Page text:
Parental Guidance

Parental Guidance: Lee Daniels' The Butler, Paranoia and Jobs

We give you what you need to know about the family-friendliness of this week's new releases.

by | August 15, 2013 | Comments

In Theaters This Week:

Lee Daniels’ The Butler


Rating: PG-13, for some violence and disturbing images, language, sexual material, thematic elements and smoking.

This inspiring, well-made drama is probably a great fit for older kids who are interested in American history. Forest Whitaker stars as a fictionalized version of a real-life butler who served every United States president in the White House from Eisenhower to Reagan. We see the tumult of those decades through his eyes and through the experiences of his son (David Oyelowo), who was present for key moments of the civil rights movement. There’s a quite a bit of racial violence and slurs that are uncomfortable to see and hear, but perhaps they can be used as a teaching opportunity. We don’t see the Kennedy assassination but we catch glimpses of its aftermath, including the sight of First Lady Jackie Kennedy dressed in that famously blood-splattered pink suit.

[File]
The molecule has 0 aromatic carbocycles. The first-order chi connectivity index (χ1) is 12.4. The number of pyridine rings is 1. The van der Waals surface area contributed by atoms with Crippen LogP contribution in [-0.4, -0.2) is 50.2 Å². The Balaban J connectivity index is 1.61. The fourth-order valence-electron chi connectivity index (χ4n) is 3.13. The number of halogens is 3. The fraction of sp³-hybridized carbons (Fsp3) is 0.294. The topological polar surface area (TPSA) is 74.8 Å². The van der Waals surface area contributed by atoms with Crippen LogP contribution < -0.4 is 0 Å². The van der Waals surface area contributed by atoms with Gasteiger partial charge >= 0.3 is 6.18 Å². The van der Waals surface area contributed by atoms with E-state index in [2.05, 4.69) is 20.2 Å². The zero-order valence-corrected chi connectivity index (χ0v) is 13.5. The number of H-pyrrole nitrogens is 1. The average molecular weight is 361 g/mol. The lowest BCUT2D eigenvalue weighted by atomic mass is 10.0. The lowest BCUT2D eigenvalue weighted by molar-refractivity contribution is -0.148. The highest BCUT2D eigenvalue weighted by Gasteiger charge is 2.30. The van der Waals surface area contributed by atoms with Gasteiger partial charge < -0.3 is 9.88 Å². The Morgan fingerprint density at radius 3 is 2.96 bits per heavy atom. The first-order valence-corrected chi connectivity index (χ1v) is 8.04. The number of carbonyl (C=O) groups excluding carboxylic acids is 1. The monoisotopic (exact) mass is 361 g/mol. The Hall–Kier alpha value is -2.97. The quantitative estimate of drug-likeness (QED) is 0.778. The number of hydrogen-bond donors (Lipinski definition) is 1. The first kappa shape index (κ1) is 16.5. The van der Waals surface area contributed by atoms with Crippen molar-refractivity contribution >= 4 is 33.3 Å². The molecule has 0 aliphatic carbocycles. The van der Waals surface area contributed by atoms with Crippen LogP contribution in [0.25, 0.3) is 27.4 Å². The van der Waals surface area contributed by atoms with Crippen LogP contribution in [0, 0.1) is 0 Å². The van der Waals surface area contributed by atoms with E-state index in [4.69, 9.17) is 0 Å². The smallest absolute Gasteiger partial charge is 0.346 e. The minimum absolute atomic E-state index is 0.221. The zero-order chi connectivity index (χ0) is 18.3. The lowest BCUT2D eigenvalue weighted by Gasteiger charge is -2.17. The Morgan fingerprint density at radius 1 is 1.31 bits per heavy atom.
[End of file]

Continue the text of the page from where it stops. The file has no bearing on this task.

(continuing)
Rating: PG-13, for some sexuality, violence and language.

A riotously miscast Liam Hemsworth stars as a tech genius who’s used as a pawn in a viciously competitive and potentially deadly game of smartphone development. His employer, a nattily dressed, Cockney imp played by Gary Oldman, sends him to work for his former mentor/current rival, a bald and bespectacled Harrison Ford, to sniff out secrets on his latest product. Frantic chases, intentional car accidents, heavy surveillance and firepower abound, but the strongest weapon of all in this ludicrous techno-thriller is the sight of a frequently shirtless Hemsworth. There’s also quite a bit of language and one tasteful sex scene between Hemsworth and Amber Heard.



Rating: PG-13, for some drug content and brief strong language.

A cursory, paint-by-numbers biopic starring Ashton Kutcher as Steve Jobs, the pioneering co-founder of Apple Computers. It’s ironic that, in telling the story of a man who was so innovative and so focused on creating sleek and stylish products, the film itself is so bloated and bland. As to what’s potentially inappropriate for young viewers: not much. In a flashback to his college days, Jobs drops acid and has some sort of inspirational epiphany in a meadow. Profanity is peppered throughout the script. Jobs questions whether he’s the father of his girlfriend’s baby, a point that’s brought up and then eventually dropped. And people smoke indoors a lot. It was the ’70s and ’80s.

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